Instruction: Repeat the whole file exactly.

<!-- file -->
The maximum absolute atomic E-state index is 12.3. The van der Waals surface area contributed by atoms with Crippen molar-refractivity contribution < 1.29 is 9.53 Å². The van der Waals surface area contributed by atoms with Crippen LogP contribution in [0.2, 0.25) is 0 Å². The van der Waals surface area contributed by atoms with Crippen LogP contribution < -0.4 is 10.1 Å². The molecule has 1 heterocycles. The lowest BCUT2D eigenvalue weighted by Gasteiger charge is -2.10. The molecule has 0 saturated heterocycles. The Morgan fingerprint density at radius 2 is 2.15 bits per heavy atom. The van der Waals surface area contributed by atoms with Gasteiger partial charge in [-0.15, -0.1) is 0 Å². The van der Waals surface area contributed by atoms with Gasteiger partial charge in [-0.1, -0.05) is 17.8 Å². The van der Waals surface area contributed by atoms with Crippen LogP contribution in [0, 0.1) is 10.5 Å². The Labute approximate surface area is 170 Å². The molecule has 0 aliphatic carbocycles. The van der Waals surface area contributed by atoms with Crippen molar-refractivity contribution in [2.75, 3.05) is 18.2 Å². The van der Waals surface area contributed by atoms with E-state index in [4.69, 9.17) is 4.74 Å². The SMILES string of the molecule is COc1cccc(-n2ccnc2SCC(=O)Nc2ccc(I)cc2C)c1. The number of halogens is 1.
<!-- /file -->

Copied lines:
The maximum absolute atomic E-state index is 12.3. The van der Waals surface area contributed by atoms with Crippen molar-refractivity contribution < 1.29 is 9.53 Å². The van der Waals surface area contributed by atoms with Crippen LogP contribution in [0.2, 0.25) is 0 Å². The van der Waals surface area contributed by atoms with Crippen LogP contribution < -0.4 is 10.1 Å². The molecule has 1 heterocycles. The lowest BCUT2D eigenvalue weighted by Gasteiger charge is -2.10. The molecule has 0 saturated heterocycles. The Morgan fingerprint density at radius 2 is 2.15 bits per heavy atom. The van der Waals surface area contributed by atoms with Gasteiger partial charge in [-0.15, -0.1) is 0 Å². The van der Waals surface area contributed by atoms with Gasteiger partial charge in [-0.1, -0.05) is 17.8 Å². The van der Waals surface area contributed by atoms with Crippen LogP contribution in [0, 0.1) is 10.5 Å². The Labute approximate surface area is 170 Å². The molecule has 0 aliphatic carbocycles. The van der Waals surface area contributed by atoms with Crippen molar-refractivity contribution in [2.75, 3.05) is 18.2 Å². The van der Waals surface area contributed by atoms with E-state index in [4.69, 9.17) is 4.74 Å². The SMILES string of the molecule is COc1cccc(-n2ccnc2SCC(=O)Nc2ccc(I)cc2C)c1. The number of halogens is 1.